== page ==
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CaptainLawyerDude354 karma

Hi folks, I took and passed the July 2014 bar exam and passed no problem despite the crashed pass rates across the country. Loads of my fellow students did not. What do you think is the #1 thing that causes folks to fail bar exams?

CaptainLawyerDude152 karma

Hi Harold! First of all, thanks for working with such as great organization like ASAN. In my own disability advocacy work, I've had the pleasure of working with a number of their board and staff members.

I have two questions: 1) You've had the opportunity to be part of some absolute classic movies and television shows. Is there a roll on a classic show you weren't a part of that you feel would have been perfect for you?

2) How have you (if at all) dealt with pushback from members of the autistic community that feel your role should be played by an autistic person?

CaptainLawyerDude119 karma

More or less. There are a ton of sizable law firms in the cities you expect (NYC, LA, SF, Chicago, DC). The biggest firms all typically pay the same rate for first year associates and then ladder it as you progress. For BigLaw firms in the big cities it has been $160k/yr for the first year for a while. Assuming you are good enough at your job and actually manage to hit your billable hours (insanity) you might expect a sizable bonus as well. After a few years, you'll be making quite a bit more but unless your are partner-tracked, you will likely be subtly or not so subtly shown the door.

As for getting in with those firms - sure, for the best odds you'll want to have attended a top-14 school and done well. Meaning top 10-20% of your class and law review. Even then, so much of it is dependant on your grades while you are a first year student since they all typically fill their associate classes with students that worked as summer clerks. Beyond that normal track it gets less simple and direct.

There are large firms in lots of other cities and they typically get to choose from local folks who are returning home from one of those top schools. But not every kid graduating from a well-heeled school wants to return home to say Seattle or St. Louis and would rather practice in NY. That means firms, even large ones, located across the country will also likely choose top students from the best local schools. There are also a lot of other traits students can bring to the table even if they didn't attend the tippy top schools. Specialized experience such as engineering background for IP lawyers or past governmental/legislative experience in heavily regulated fields, and foreign language fluency can make average applicants much stronger.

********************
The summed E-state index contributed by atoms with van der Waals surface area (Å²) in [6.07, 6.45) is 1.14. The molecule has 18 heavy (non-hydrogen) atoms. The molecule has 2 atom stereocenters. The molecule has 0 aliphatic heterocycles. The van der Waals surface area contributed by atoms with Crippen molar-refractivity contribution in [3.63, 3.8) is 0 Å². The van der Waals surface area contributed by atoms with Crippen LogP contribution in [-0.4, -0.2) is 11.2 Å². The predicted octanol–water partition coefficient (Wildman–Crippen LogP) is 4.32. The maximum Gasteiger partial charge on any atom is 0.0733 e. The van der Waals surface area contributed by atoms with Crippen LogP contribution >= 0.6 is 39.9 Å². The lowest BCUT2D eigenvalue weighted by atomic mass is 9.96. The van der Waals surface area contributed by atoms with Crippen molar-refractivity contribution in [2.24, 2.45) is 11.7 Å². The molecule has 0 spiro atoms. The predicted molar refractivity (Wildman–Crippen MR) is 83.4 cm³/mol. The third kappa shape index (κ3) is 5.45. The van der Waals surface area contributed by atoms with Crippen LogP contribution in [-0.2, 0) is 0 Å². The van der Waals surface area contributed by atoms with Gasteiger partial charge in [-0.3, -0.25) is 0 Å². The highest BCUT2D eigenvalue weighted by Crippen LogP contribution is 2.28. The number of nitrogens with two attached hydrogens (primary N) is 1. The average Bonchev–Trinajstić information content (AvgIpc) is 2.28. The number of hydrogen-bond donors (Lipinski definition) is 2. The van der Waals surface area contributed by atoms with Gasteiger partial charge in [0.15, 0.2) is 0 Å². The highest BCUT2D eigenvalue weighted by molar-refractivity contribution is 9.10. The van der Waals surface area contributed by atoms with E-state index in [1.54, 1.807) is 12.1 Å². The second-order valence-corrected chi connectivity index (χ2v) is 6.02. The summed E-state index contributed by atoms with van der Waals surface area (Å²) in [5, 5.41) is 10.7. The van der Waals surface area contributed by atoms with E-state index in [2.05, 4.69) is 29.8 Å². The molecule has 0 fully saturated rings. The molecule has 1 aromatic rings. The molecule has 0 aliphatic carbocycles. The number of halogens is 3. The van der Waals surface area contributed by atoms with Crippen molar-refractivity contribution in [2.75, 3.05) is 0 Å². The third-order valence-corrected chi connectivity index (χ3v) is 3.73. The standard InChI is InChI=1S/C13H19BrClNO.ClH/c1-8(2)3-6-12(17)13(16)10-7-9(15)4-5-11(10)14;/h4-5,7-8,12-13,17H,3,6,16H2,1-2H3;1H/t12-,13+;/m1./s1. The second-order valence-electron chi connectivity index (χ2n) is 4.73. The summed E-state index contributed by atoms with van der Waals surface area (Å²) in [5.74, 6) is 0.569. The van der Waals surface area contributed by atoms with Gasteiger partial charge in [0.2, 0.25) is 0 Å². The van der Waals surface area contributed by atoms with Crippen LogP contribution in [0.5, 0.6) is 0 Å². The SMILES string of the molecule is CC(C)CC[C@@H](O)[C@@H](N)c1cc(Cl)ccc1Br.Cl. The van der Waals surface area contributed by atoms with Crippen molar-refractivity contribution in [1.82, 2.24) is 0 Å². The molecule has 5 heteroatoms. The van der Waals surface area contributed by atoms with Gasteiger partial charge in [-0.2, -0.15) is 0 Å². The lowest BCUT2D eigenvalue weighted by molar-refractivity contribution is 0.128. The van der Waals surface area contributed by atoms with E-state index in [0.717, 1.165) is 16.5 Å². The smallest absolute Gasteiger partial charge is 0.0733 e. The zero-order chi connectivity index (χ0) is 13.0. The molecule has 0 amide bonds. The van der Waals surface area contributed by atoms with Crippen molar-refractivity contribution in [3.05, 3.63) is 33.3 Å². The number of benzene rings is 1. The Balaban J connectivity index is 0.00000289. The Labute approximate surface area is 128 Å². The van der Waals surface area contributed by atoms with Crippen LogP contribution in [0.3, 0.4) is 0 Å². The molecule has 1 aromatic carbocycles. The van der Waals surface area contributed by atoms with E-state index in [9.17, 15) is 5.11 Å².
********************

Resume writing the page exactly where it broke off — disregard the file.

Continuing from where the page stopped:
Of course, knowing people makes a difference too. I was offered jobs with two BigLaw firms that shall remain nameless despite average credential from a regional school because I had done volunteer and legislative work with people that worked at the firms. I turned them down knowing how much I would hate the work load and how difficult it would be with my health. I'm much happier with my federal gig than I likely would be in BigLaw but I do sometimes wonder about how nice one of those fat paychecks would look.

It's also important to note that even going to an amazing school and kicking ass academically isn't a sure-fire way to land that BigLaw gig. The market has been wobbly since the recession hit and sometimes shit happens. I had a friend with a damn near perfect GPA and review credentials. Unfortunately they choose a firm to summer at that ended up deciding to freeze hiring and no-offered their entire summer clerkship class.

CaptainLawyerDude13 karma

Thank you for this. Im someone who turned down BigLaw for GovLaw and a muuuuuuch smaller paycheck and this helps me know I made the right decision for myself.

CaptainLawyerDude7 karma

For early career folks (less than 3 years service) you accrue annually 104 hours (13 days) of regular leave, 104 hours of sick leave. You also get 10 paid holidays. I’m not sure how holidays play with those that have to work them like ATCs but I suspect they get a compensation day in lieu of the actual holiday off if they have to work it. Some agencies give the option for taking time off rather than money for performance bonuses. So for example, rather than a bonus check I usually take 40 hours of paid time off.

So total, it is 36 days off annually across the different types of leave. After three years you begin accruing 160 hours (20 days) of regular leave. The sick accrual stays the same, though.

I’ve been with my agency for almost 4 years. I currently accrue 20 days regular pto, 13 days of sick leave, 10 paid holidays, and 5 days of bonus pto. I’m fairly content with my 48 days off each year.

That all said, the US absolutely needs paid parental leave and better leave policies/compensation for sickness beyond the garbage unpaid FMLA and short-term disability coverage we have. Universal health care would also go a long way towards people getting more preventative care and thus avoiding harder to treat conditions down the road and needing more time off.

I’d also say there is a strong argument that 40 hour work weeks are no longer necessary given the increased productivity by workers in most sectors.